Nassetta later walked back his comments after an uproar, saying that "going forward, I will tip when traveling for both work and personal travel."
However, his comment highlights the fact that there are many other entry-level hotel employees with equally low-paid and difficult tasks — like facilities maintenance, landscaping and back-office functions — who support the guest experience, but have no opportunity to get tipped.
As a former restaurant server and busser myself, I’m well aware that many jobs are allowed to pay workers below minimum wage with the assumption they will make the rest back on tips.
Federal minimum wage laws are waived for positions that are expected to receive gratuities, including hotel housekeeping. The current federal minimum wage rule for such jobs is an astonishingly low $2.13 per hour (versus $7.50 for non-gratuity jobs).
Many states mandate a higher minimum wage, but at least 15 states do not. If you’re in Alabama, Kentucky or Texas, your housekeeping and restaurant service staff could conceivably be making just a bit over $2 an hour.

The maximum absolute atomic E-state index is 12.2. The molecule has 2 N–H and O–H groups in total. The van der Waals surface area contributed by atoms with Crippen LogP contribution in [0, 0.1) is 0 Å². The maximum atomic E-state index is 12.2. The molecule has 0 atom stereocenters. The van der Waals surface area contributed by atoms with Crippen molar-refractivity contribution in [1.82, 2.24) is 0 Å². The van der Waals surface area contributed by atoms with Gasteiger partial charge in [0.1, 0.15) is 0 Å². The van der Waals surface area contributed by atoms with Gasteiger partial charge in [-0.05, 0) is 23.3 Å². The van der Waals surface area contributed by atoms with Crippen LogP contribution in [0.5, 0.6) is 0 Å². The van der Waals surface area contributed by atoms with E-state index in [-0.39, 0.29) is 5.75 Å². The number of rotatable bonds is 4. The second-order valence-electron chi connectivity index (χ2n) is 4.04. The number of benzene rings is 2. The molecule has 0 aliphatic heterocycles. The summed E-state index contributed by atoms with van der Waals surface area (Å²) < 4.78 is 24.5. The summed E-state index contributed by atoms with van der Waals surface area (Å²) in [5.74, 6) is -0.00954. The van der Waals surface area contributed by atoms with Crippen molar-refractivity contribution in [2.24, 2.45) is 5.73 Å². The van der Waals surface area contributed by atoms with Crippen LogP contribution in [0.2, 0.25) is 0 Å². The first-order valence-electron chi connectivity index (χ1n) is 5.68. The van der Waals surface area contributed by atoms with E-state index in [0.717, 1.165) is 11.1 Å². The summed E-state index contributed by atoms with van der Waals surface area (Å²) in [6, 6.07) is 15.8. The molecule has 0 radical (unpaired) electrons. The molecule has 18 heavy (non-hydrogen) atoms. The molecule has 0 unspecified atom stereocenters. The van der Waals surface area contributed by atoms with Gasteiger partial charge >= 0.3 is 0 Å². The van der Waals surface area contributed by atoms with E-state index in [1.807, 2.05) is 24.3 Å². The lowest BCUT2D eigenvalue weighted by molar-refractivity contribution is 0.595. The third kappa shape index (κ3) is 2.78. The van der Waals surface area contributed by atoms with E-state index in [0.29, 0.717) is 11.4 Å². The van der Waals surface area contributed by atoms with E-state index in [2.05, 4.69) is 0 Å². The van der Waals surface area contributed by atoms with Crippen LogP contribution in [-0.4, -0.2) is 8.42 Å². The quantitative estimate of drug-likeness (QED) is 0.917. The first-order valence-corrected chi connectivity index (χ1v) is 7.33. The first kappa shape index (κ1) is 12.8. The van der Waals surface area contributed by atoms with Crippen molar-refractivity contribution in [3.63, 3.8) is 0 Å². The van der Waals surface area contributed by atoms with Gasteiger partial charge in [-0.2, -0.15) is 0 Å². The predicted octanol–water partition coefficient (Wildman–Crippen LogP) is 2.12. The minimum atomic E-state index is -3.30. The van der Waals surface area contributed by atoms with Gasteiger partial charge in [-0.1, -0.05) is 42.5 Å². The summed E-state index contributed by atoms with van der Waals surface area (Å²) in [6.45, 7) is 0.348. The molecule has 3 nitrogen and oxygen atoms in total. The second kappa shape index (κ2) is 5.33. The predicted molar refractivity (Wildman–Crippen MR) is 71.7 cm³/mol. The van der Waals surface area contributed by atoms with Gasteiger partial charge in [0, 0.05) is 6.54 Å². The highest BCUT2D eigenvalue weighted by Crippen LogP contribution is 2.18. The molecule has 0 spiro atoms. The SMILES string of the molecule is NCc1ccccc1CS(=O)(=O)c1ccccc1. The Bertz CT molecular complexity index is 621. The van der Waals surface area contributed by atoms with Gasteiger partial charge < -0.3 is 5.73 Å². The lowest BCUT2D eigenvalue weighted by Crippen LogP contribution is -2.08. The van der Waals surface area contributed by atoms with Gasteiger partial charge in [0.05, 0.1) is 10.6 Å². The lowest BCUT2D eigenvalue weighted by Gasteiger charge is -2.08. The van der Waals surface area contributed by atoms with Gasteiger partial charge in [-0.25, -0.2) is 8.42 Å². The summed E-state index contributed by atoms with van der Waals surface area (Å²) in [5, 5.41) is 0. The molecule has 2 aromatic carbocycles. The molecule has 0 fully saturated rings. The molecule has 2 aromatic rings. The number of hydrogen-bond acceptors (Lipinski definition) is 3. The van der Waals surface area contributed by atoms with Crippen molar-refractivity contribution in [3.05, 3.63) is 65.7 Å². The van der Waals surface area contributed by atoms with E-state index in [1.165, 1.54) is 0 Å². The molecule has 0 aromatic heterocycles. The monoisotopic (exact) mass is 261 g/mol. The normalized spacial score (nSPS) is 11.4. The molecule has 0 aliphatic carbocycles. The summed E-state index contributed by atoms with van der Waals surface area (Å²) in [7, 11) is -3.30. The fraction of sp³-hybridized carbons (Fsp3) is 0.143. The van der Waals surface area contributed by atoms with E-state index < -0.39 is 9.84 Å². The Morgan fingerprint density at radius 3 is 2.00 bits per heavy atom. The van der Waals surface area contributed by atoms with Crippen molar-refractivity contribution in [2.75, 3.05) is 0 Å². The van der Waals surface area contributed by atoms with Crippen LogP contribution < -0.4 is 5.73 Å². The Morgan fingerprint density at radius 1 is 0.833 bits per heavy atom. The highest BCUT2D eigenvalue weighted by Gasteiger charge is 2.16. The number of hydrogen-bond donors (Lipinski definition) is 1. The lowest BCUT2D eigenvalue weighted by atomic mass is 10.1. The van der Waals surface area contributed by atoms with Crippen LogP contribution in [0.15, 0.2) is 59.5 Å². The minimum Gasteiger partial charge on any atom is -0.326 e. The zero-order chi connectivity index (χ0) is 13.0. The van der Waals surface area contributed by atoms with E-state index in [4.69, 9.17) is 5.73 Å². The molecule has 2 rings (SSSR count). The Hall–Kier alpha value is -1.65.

Housekeeper pay in the San Francisco area averages about $33,000 a year, according to user-supplied data at the Glassdoor jobs website. (Nassetta's staff at Hilton reports salaries averaging $24,000.)
This base pay is supplemented with about $15,000 in “additional pay” in the form of tips or other bonuses — so about 31% of your housekeeper's pay could be based on tips.
Even with tips, the end pay in this example is not close to reaching the $60,000 a year "living wage" for a single adult for the Bay Area, as calculated by a Massachusetts Institute of Technology study.
So is it up to you as a guest, the hotel corporation, or government regulation to make up this difference in pay?
Workers are voting with their feet by leaving or simply not showing up for such underpaid, difficult jobs. Currently, 97% of hotels are facing staffing shortages, according to a recent survey by the American Hotel and Lodging Association.
Housekeeping is “the most crucial staffing need,” with AHLA reporting that 58% of their members rank it as their “biggest challenge” for hiring. To meet the need, 90% of hotels have increased wages, as management slowly realizes otherwise they’ll be cleaning the toilets themselves.
As the supply and demand calculus of hotel staffing and pay works itself out, in the interim, it may be a kind gesture to help out those underpaid housekeepers if you can afford to do so.
How much should I tip housekeeping?
A suggested rate of $3 to $5 a day for housekeeping seems to be standard.
Diane Gottsman — a national etiquette expert, author of "Modern Etiquette for a Better Life" and founder of The Protocol School of Texas — suggests that rate. Waithe agreed that $5 is a good amount, but said it also depends on the type of traveler.